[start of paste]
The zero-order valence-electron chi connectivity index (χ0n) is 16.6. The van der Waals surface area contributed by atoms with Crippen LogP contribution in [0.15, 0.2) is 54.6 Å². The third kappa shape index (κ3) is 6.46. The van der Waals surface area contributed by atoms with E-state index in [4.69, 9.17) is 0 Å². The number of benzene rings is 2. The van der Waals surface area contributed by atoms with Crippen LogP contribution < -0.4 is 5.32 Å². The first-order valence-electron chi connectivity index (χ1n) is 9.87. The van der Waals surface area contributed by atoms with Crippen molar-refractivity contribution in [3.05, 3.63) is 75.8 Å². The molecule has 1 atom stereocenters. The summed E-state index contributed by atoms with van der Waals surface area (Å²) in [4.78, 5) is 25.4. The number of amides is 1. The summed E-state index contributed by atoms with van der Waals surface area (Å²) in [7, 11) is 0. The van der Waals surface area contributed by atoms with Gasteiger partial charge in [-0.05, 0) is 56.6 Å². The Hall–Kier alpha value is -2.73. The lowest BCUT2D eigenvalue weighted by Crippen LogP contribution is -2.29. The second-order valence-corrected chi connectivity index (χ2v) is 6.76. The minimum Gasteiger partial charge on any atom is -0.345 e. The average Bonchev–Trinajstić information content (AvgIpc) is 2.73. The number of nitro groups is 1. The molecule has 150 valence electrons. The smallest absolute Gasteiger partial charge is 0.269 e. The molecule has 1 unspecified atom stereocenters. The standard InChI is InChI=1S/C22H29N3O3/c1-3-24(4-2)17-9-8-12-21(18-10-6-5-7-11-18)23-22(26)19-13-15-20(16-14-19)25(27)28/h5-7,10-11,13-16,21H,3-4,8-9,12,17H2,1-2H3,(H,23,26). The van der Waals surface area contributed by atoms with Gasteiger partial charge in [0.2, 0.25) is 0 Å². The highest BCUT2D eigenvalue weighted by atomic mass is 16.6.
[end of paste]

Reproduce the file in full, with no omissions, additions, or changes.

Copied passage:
The zero-order valence-electron chi connectivity index (χ0n) is 16.6. The van der Waals surface area contributed by atoms with Crippen LogP contribution in [0.15, 0.2) is 54.6 Å². The third kappa shape index (κ3) is 6.46. The van der Waals surface area contributed by atoms with E-state index in [4.69, 9.17) is 0 Å². The number of benzene rings is 2. The van der Waals surface area contributed by atoms with Crippen LogP contribution < -0.4 is 5.32 Å². The first-order valence-electron chi connectivity index (χ1n) is 9.87. The van der Waals surface area contributed by atoms with Crippen molar-refractivity contribution in [3.05, 3.63) is 75.8 Å². The molecule has 1 atom stereocenters. The summed E-state index contributed by atoms with van der Waals surface area (Å²) in [4.78, 5) is 25.4. The number of amides is 1. The summed E-state index contributed by atoms with van der Waals surface area (Å²) in [7, 11) is 0. The van der Waals surface area contributed by atoms with Gasteiger partial charge in [-0.05, 0) is 56.6 Å². The Hall–Kier alpha value is -2.73. The lowest BCUT2D eigenvalue weighted by Crippen LogP contribution is -2.29. The second-order valence-corrected chi connectivity index (χ2v) is 6.76. The minimum Gasteiger partial charge on any atom is -0.345 e. The average Bonchev–Trinajstić information content (AvgIpc) is 2.73. The number of nitro groups is 1. The molecule has 150 valence electrons. The smallest absolute Gasteiger partial charge is 0.269 e. The molecule has 1 unspecified atom stereocenters. The standard InChI is InChI=1S/C22H29N3O3/c1-3-24(4-2)17-9-8-12-21(18-10-6-5-7-11-18)23-22(26)19-13-15-20(16-14-19)25(27)28/h5-7,10-11,13-16,21H,3-4,8-9,12,17H2,1-2H3,(H,23,26). The van der Waals surface area contributed by atoms with Gasteiger partial charge in [0.2, 0.25) is 0 Å². The highest BCUT2D eigenvalue weighted by atomic mass is 16.6.